Suppose that a book impostor, and publicly put to death ;-that when he were now, for the first time, to make its appearance, expired, darkness overspread the land for the space purporting to be a narrative of extraordinary events of three hours—the rocks rent—the graves opened which had occurred in this country fifty, a hun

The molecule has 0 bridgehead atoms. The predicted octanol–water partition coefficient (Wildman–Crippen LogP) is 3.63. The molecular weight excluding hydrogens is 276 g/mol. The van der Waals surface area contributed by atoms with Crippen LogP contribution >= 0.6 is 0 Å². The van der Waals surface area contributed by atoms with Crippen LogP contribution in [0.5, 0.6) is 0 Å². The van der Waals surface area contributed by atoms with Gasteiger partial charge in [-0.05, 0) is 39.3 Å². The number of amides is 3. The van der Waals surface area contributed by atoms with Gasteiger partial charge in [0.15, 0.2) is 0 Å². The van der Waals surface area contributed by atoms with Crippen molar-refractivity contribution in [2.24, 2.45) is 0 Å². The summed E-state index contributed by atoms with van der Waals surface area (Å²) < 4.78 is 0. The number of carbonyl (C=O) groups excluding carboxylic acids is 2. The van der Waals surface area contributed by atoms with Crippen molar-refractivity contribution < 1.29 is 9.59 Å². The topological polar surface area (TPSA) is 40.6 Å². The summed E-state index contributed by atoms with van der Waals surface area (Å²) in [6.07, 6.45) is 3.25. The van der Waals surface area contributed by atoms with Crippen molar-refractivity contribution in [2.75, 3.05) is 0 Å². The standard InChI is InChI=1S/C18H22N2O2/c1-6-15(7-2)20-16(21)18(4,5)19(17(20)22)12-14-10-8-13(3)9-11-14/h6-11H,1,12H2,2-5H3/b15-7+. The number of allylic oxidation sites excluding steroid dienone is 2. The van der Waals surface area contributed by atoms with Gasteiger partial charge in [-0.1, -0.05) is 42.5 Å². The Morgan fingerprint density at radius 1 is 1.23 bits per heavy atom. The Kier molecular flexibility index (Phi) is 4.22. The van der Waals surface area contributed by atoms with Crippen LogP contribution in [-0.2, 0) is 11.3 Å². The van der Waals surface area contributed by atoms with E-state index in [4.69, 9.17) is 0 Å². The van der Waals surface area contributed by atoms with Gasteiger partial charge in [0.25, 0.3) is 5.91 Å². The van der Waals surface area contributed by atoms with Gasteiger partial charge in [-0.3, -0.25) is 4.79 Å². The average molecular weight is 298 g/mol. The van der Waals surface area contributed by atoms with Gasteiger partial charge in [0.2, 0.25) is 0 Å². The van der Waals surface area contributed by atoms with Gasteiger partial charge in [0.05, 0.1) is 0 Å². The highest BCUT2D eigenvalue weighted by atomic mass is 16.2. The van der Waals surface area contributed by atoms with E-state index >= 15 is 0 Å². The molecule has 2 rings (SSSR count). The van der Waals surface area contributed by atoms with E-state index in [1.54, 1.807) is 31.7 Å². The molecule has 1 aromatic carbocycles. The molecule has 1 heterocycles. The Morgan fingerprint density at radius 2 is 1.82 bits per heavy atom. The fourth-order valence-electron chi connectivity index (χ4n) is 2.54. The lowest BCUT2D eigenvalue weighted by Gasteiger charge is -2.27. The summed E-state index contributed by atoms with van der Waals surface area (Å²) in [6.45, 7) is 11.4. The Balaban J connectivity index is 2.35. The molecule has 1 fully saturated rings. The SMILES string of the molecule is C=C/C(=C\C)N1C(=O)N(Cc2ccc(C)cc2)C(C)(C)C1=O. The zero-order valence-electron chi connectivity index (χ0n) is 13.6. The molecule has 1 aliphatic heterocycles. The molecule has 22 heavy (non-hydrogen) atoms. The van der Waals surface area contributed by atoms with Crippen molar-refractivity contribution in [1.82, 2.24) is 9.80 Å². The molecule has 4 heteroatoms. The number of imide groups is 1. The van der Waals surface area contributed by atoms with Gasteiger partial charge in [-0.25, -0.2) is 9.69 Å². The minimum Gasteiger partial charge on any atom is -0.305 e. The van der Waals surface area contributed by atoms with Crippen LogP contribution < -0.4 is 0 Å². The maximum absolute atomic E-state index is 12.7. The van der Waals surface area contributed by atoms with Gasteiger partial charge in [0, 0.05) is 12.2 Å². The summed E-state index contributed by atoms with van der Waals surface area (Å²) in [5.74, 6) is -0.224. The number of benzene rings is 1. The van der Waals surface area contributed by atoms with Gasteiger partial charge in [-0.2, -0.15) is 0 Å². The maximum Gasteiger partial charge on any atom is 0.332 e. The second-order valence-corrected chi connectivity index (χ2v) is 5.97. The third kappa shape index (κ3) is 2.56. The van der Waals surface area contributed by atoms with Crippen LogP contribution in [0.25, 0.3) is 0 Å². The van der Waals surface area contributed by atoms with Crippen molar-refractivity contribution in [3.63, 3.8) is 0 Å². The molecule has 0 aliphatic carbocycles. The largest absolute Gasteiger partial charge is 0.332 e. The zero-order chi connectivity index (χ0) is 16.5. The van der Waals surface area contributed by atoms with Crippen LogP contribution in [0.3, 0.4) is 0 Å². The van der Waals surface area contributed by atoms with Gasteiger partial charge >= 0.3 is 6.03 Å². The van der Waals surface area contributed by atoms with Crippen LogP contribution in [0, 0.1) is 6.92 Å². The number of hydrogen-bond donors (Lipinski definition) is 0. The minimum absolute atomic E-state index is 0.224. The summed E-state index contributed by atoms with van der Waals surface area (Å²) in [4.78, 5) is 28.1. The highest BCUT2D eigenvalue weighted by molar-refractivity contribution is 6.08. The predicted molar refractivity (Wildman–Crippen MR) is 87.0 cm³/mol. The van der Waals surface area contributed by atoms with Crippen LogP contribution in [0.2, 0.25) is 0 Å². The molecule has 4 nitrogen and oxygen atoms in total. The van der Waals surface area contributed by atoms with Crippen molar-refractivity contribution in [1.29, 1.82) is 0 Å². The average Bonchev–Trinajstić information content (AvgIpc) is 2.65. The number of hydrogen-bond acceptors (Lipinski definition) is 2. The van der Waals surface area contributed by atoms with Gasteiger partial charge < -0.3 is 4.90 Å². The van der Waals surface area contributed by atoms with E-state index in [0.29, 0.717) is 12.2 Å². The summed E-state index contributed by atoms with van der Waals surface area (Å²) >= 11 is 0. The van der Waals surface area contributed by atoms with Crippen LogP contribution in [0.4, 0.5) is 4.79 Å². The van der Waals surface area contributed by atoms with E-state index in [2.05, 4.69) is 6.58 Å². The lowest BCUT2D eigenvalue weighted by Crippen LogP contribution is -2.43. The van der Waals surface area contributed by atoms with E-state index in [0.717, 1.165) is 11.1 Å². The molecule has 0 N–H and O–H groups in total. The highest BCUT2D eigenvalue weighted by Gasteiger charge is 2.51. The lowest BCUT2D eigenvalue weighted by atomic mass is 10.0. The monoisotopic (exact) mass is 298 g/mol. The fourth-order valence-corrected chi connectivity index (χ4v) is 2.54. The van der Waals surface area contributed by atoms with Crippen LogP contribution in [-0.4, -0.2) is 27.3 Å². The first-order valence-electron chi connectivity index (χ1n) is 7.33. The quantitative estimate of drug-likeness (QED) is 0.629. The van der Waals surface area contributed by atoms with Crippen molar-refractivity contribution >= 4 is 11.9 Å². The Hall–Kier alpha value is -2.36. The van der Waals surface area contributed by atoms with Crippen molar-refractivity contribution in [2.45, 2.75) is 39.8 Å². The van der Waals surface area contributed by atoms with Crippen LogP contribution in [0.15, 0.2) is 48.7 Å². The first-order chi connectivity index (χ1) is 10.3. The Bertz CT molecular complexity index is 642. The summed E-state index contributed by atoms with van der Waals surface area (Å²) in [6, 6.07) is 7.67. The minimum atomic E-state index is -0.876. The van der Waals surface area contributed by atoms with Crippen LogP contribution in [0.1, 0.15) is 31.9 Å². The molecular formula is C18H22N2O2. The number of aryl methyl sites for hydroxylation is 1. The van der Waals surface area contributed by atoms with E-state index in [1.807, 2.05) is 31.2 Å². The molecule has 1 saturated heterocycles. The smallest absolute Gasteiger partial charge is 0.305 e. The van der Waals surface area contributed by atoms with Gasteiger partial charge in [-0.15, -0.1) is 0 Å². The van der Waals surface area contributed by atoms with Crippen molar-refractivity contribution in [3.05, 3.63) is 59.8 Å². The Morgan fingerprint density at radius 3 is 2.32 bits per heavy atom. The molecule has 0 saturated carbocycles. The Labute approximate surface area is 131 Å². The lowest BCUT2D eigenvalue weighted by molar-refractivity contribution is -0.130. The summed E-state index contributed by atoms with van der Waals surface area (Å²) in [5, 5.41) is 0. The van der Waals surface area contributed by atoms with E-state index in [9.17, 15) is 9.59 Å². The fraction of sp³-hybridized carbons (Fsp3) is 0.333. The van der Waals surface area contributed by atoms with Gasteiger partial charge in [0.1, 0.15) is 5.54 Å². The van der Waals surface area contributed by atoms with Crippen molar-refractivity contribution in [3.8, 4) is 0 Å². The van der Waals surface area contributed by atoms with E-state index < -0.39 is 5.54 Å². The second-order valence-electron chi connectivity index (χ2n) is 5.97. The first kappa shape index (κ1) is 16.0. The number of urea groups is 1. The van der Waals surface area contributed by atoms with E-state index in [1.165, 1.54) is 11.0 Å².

--and many who had been previously buried came dred, or even five hundred years since ;--that it set forth from their places of sepulture, and were